Our latest story
“Because stopping time isn’t convincing.”
“I believe you have a time machine. Prove you’re me.” I tried again to straighten my head. “If you’re me, you know how.”
He smiled, sort of, anxious lines softening around his mouth. Would I become this sour-faced man? “And I know you’ve thought this through. Three secrets nobody knows.”
“Now, only things I’d never tell any—”
“In the treefort with D’arcy. What you threw in the library window. And that red-haired girl from choir.”
“Ouch,” I said. I wasn’t talking, not exactly, but he could hear me. “Okay, I wish I’d forgotten those.”
“Never did.” He rubbed the purple scar across his forehead. Since I couldn’t look out the windscreen of the van, I kept looking at him. At myself. I should smile more, or my two happy twins would grow up to be worried children. Smile more…parents have strange responsibilities.
“So,” he said, “do you believe me now, or should I mention the red sports bag you hid—”
“You’re me,” I said, too loud, and he stopped. “So—huh. So we did it. We invented time travel—well then, listen, about the friction battery…”
“You stop working on that today,” he said. “Just time travel, from now on. And it takes you ten more years.”
“Wait,” I said. “Should you tell me details like that? What about paradox? If I stop trying because I can’t fail—if I do that, would I fail?”
He reached to touch the scar again, then lowered his hand with a jerk. “You won’t fail, and you won’t stop trying. As long as you believe me, you will keep trying.” He glanced into the back seat, where the twins were safely buckled into their little seats.
Bad News from the Future – Angus Cervantes
The Lost Heirs of Rose McAlder – Kate Lechler
Just Five Minutes – George Allen Miller
Chambers of the Heart – B. Morris Allen
Candra Hope is a freelance artist living and working in the north of Scotland. She specialises in fantasy, horror and science fiction illustration but also enjoys creating paintings inspired by her surroundings for galleries and exhibitions.
Candra Hope‘s image “Scraps” is the cover art for our April 2017 stories.
Timothy Mudie has never been to Woodstock or been abducted by aliens. He lives with his wife outside of Boston, where he works as an editor for a general interest publishing house.
Timothy Mudie’s story “Sundown on the Hill” will be published in Metaphorosis on Friday, 31 March 2017. Subscribe to our e-mail updates so you’ll know when new stories go live.
When Rose McAlder died at eighty-five, it took us all of an hour to congregate on her property, rubbing our hands and stamping our feet against the October chill. We hadn’t known it was she who had lived in the big old house on the corner of Seventh and Price all those years. When the news broke that morning—not only was Norbury’s local recluse dead, but she also happened to be a famous author—we poked…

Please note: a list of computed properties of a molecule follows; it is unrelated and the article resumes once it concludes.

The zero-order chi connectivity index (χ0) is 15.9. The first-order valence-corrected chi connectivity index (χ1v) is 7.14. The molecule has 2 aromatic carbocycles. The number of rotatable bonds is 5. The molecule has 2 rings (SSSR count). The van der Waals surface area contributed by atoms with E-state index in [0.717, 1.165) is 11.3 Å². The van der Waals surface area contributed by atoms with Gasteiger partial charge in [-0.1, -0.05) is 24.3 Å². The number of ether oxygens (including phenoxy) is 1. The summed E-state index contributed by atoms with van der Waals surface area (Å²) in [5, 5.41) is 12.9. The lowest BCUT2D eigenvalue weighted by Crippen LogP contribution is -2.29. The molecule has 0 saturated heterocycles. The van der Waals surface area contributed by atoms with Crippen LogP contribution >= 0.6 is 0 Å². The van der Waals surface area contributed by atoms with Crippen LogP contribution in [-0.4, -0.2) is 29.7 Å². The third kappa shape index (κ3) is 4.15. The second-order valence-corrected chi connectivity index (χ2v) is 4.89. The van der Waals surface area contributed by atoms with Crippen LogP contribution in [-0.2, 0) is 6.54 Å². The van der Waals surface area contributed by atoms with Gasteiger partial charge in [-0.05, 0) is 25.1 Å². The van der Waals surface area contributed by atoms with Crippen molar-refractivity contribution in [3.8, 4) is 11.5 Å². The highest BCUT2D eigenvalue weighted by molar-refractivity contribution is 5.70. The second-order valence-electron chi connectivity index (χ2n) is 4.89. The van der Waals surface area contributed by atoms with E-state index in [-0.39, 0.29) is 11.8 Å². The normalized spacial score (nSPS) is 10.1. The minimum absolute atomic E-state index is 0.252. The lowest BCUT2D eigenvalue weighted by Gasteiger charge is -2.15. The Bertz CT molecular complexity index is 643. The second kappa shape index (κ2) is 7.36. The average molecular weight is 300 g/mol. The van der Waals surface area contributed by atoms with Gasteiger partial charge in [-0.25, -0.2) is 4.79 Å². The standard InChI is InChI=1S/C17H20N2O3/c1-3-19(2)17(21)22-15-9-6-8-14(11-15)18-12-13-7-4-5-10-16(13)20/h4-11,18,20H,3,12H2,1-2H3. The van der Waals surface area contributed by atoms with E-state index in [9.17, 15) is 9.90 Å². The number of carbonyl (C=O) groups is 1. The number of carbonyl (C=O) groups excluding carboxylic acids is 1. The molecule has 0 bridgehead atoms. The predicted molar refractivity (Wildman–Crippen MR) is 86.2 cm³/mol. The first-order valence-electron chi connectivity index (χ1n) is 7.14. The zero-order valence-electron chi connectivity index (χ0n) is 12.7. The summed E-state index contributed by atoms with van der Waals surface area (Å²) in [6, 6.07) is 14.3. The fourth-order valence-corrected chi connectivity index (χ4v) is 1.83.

B. Morris Allen’s story “Dragons I Have Slain” was published in Metaphorosis on Friday, 2 September 2016. I’m a big fan of Deep Purple, and of many of its component members, including the late Jon Lord (keyboards). I was listening to his album Pictured Within early one morning after dropping my wife off at the airport. The title song is beautiful, but it includes the line “There are dragons I have slain”. It works in…
Q: Do you often include children in your stories? What role do they play?
A: Yes, I do, very often, include children in my writing. I have two small daughters and when they came into the world, everything changed entirely. That change was a vast surprise to me, and probably the biggest event of my life.
I think children evoke a completely non-rational principle that most everyone agrees on: we protect children. By “non-rational” I mean that there might sometimes be logical arguments for allowing children to be harmed … but in those cases, logic can go jump in front of a train: we protect children. Should we risk the lives of ten adults to save one drowning child? Yes. And count me in.
So children can represent a universal truth, a shared humanity, an absolute. These days, with post-modern post-everything uncertain, I find that certainty very comforting. Of course, children, about whom we care so much, are also dreadfully vulnerable, and I find that unsettling.
Children evoke strong feelings. That’s a useful role in writing.
Angus Cervantes’s story “Bad News from the Future” was published in Metaphorosis on Friday, 17 March 2017. Subscribe to our e-mail updates so you’ll know when new stories go live.
Damien Krsteski writes SF and develops software. Originally from Skopje, Macedonia, he now lives and works in Berlin, Germany. Updates about his fiction can be found on his blog or on Twitter.
Damien Krsteski’s story “Lake Oreyd” will be published in Metaphorosis on Friday, 24 March 2017. Subscribe to our e-mail updates so you’ll know when new stories go live.